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Keeping Employees Safe as They Come Back to Work Follow these suggestions to help employees stay healthy at work and comfortable knowing you take their safety seriously.
Across America, many businesses are not only re-opening, but also preparing to bring their employees back to the workplace. The last thing employers want is to simply open their doors without the proper precautions and procedures in place to keep their employees happy and safe.
If businesses re-open without accounting for their employees' wellbeing, they run the risk of rising absences and even complaints to HR or OSHA. In a recent survey, 41 percent of sampled employees expressed fear of returning to work due to the potential of spreading Covid-19.
With this percentage in mind, we have outlined some common, and some not-so-obvious, tactics employers can deploy to keep employees as productive and safe as possible as they begin to return to the workplace.
First, follow CDC and OSHA reopening recommendations.
While it may seem obvious, following CDC and OSHA recommendations can help keep your employees safe and show them that you are maintaining distinct, government-approved measures to ensure they are comfortable, healthy and happy. Enforcing practices like social distancing, health screenings upon entry, wearing masks in shared or common areas, as well as proper cleaning and sanitization methods are just a few of the important and recommended measures to take when reopening.
"Employees are expecting to see hand sanitizer, wipes and signage for social distancing — if they can physically see or access these things, it reinforces the fact that you, as an employer, are taking their health seriously, and they can go about their work day confidently" says Adele Spallone, vice president of clinical operations at The Hartford.
In addition to following these measures, it's extremely important for employees to see these protocols actually take place. If you can prove to your employees that you are passionate about your organization upholding these standards as an employer, productivity and efficiency will increase while anxiety surrounding reopening will decrease.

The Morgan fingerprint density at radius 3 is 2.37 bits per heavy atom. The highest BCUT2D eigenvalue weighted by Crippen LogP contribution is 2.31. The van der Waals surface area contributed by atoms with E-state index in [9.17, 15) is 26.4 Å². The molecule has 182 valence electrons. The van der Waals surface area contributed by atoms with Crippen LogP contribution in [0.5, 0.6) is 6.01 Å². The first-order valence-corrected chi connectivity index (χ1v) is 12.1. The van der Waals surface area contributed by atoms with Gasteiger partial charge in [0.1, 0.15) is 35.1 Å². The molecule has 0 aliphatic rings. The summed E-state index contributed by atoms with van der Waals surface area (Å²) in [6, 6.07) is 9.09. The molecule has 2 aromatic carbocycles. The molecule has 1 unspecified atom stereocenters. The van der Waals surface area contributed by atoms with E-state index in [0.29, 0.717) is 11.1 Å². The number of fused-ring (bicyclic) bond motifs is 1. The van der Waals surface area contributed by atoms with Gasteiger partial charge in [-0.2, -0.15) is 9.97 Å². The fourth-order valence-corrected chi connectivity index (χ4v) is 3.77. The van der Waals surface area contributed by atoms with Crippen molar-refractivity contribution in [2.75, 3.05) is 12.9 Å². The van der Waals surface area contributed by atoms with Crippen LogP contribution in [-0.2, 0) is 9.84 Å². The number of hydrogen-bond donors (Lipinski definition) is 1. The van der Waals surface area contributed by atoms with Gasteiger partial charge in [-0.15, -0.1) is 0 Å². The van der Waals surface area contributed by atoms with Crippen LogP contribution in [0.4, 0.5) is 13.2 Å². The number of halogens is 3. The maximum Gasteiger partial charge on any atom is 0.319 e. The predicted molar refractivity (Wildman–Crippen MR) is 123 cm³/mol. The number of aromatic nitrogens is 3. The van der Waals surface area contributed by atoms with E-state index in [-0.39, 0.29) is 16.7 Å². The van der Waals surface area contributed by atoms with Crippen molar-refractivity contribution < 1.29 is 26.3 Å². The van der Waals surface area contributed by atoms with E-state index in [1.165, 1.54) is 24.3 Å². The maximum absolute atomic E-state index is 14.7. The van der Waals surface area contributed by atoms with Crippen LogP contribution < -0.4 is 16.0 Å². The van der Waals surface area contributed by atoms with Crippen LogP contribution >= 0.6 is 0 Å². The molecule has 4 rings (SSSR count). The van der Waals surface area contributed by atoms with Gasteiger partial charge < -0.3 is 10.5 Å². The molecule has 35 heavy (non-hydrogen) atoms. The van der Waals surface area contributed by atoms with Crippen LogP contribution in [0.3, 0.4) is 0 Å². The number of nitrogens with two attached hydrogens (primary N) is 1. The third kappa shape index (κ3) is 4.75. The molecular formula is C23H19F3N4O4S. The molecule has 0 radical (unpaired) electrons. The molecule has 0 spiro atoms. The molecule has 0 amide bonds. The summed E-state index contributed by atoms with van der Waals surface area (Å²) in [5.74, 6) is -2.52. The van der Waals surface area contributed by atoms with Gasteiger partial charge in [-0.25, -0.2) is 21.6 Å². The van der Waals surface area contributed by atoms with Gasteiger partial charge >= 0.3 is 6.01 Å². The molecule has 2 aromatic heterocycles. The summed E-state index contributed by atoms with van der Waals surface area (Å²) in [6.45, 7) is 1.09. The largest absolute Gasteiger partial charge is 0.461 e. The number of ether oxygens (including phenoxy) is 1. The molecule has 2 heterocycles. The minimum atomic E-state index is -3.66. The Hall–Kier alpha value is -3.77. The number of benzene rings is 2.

Gauge employees' expectations for reopening.
Surveys are a great way to not only check-in with how your employees are feeling but what they expect from you upon returning to work. The information gathered from surveys can help you understand what they prioritize in terms of their health and happiness and can also help you identify the protocols you may need to set in place to help them feel safe.
Katie Dunnington, head of absence management for Group Benefits at The Hartford, suggests sending weekly email surveys to stay on top of employee expectations. "If employees are anxious and worried about their physical safety, by definition they will be less productive because they are using more energy worrying," she says. Anonymous surveys can be an excellent tool to help you determine if you are living up to employee expectations post re-opening your workplace all while protecting employees' privacy. Again, if your employees feel as if you are taking their feedback and concerns into consideration, they will feel both safe and empowered to be productive.